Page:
How to calm customers worried about exploding batteries
How to calm customers worried about exploding batteries
Last Edited: 05/Oct/2016

Exploding batteries are all over the news, thanks to issues with the specially designed Lithium Ion battery in new Samsung's Galaxy Note 7 smartphone. That, along with recent stories about hover boards being banned around the world due to unsafe low-cost Chinese battery designs and laptop fires, has created some fear among consumers and customers, even about the safety of traditional batteries. 

To explain the problem to any customer who asks, there are three things to remember. 

Firstly, traditional AA and AAA alkaline and Lithium Ion batteries from major brands are all designed to well withstand safety tolerances. They are designed for the rough and tumble of transportation, and made to be used in a wide range of products with total safety. Their sturdy design and intensive testing regime at the factory makes them incredibly safe.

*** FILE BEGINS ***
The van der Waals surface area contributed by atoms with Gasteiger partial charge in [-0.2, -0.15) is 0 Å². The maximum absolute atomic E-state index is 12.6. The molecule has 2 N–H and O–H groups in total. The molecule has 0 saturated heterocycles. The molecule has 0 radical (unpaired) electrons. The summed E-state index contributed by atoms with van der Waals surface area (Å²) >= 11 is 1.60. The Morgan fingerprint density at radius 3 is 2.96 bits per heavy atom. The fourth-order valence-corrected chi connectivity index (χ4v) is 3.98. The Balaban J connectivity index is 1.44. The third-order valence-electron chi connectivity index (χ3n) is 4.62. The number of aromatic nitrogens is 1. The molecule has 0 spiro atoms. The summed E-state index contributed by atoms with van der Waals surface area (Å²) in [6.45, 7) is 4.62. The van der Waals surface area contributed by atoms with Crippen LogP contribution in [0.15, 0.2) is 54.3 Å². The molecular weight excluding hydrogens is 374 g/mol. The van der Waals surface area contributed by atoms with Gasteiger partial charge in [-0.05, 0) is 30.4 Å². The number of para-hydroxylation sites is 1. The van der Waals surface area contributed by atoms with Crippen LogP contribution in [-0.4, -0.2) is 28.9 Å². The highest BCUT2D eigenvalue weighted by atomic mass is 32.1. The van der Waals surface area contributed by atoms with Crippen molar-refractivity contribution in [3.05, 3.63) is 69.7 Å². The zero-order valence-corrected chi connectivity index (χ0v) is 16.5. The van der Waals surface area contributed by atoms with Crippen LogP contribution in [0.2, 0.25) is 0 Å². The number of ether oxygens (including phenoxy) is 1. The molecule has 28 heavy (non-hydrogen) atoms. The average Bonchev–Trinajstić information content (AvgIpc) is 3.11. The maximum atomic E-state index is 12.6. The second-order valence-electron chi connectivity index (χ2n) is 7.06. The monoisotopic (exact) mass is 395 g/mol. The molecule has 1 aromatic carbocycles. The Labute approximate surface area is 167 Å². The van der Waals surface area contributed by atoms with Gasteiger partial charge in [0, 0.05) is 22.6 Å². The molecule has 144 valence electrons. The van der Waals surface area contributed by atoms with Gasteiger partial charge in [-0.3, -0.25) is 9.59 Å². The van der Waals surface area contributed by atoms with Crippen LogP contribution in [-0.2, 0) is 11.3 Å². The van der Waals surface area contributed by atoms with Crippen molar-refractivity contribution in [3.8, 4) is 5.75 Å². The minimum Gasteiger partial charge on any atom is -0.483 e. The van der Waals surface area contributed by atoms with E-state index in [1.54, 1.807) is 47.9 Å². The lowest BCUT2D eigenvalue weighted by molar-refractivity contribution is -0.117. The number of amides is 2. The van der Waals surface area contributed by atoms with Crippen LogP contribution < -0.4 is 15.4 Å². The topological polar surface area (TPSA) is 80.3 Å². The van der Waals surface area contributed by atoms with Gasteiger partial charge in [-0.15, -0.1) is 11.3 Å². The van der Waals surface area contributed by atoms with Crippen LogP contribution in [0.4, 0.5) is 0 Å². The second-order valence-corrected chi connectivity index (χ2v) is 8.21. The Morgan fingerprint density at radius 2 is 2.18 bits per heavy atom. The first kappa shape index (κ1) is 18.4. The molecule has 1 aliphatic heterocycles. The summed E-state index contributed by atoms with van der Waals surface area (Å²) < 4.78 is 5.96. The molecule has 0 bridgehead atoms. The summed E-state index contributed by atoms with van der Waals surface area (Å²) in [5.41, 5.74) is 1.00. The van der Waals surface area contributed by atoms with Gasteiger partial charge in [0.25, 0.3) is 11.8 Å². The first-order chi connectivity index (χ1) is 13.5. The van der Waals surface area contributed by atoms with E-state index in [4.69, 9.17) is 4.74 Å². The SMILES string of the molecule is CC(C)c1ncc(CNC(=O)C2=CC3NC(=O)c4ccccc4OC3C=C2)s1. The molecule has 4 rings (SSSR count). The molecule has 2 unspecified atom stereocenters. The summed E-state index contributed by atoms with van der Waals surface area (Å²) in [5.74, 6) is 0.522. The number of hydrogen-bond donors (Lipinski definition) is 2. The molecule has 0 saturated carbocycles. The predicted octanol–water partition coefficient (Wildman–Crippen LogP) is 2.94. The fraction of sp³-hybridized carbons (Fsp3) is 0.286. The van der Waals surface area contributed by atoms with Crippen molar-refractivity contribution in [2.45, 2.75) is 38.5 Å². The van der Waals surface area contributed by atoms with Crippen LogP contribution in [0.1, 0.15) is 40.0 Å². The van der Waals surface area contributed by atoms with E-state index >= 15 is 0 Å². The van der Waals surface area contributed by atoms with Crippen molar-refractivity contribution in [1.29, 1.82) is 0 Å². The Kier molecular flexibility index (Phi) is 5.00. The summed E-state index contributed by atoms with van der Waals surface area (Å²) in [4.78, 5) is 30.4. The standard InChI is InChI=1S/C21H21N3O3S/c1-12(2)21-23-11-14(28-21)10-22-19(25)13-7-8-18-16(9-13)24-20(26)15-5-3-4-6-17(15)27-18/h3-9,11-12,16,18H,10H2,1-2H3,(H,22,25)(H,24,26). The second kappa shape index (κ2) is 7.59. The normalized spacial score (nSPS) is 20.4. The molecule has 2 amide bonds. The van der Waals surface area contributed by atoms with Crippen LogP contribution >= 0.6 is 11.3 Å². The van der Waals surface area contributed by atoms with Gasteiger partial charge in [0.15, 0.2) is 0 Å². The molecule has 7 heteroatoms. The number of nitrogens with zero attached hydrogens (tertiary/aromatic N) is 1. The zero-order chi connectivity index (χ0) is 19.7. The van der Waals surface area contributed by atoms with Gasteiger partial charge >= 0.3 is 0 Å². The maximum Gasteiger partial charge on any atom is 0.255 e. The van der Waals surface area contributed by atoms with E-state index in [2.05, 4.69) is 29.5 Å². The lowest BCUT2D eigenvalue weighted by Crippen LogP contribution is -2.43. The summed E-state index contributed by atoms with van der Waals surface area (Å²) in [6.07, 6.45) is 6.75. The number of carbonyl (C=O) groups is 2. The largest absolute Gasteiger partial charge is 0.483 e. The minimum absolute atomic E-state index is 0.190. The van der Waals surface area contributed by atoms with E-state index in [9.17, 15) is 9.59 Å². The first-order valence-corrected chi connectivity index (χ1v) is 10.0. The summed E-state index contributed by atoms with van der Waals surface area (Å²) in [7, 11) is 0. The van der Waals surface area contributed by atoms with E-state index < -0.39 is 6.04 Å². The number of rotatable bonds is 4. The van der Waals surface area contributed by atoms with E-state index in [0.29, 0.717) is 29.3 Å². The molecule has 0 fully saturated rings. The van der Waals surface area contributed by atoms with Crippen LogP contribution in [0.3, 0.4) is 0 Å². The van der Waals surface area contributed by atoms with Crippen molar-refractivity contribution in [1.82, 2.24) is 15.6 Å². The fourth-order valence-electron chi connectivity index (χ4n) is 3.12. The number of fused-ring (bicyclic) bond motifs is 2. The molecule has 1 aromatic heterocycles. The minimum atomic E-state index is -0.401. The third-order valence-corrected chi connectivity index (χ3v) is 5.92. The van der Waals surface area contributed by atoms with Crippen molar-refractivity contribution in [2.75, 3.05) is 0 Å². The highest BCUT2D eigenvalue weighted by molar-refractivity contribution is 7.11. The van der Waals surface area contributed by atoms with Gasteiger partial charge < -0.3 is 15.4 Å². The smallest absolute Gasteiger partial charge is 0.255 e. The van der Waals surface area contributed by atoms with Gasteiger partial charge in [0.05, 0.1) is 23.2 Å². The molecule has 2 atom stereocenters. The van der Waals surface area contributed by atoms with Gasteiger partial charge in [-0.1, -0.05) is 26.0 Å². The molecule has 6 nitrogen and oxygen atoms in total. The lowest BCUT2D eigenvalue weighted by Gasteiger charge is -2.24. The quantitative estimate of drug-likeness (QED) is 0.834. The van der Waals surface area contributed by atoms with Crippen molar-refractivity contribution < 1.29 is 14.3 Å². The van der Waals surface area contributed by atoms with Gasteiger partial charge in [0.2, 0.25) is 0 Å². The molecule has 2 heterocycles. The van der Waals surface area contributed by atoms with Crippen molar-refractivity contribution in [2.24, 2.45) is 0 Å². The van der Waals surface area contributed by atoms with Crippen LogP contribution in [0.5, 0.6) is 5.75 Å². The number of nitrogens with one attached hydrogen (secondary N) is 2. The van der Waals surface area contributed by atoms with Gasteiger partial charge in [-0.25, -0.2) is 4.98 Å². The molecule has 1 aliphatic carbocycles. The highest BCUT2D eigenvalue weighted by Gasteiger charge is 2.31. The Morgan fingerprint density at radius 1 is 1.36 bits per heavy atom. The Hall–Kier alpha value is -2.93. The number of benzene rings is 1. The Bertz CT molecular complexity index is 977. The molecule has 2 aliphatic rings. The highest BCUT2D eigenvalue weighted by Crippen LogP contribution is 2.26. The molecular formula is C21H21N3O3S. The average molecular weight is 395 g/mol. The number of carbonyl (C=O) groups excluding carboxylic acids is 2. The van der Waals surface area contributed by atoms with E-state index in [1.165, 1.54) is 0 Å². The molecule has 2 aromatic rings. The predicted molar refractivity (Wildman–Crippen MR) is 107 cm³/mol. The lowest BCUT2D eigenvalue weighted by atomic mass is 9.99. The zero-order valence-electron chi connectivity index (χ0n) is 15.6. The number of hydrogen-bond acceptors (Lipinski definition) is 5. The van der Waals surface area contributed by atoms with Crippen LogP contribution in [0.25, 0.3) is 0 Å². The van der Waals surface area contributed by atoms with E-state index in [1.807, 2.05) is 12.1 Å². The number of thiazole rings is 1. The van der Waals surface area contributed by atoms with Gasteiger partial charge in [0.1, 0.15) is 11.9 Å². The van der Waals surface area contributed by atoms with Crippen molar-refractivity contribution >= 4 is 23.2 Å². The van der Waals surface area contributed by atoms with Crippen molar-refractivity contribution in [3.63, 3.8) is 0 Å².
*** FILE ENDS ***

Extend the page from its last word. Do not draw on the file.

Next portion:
Modern lithium Ion batteries in laptops and phones come with very thin skins, and when this punctures, that is what causes the fire. The companies are also trying to aggressively reduce size and space in the battery designs, to make their products thinner and lighter. This appears to have caused the problem with the Galaxy Note 7, where the positive and negative terminal on the battery have come into contact. 

Finally, you can use this opportunity to get your customers to check their older batteries for corrosion or leaks, and recommend that they buy some replacements to ensure that an old set of batteries doesn't cause a risk of causing damage to their gadgets, or the millions-to-one possibility of it starting a fire. 

It is also worth reminding customers that even these high profile incidents and incredibly rare, and only make the news because of the brand name involved and the value of the product that may go up in smoke. Batteries available on your store shelves are the result of decades of safe and careful research, and we only provide leading brands including Duracell, Energizer and Philips. Billions are sold around the world each year, and as long as they are used properly and disposed of safely, there is no risk of harm or damage from them.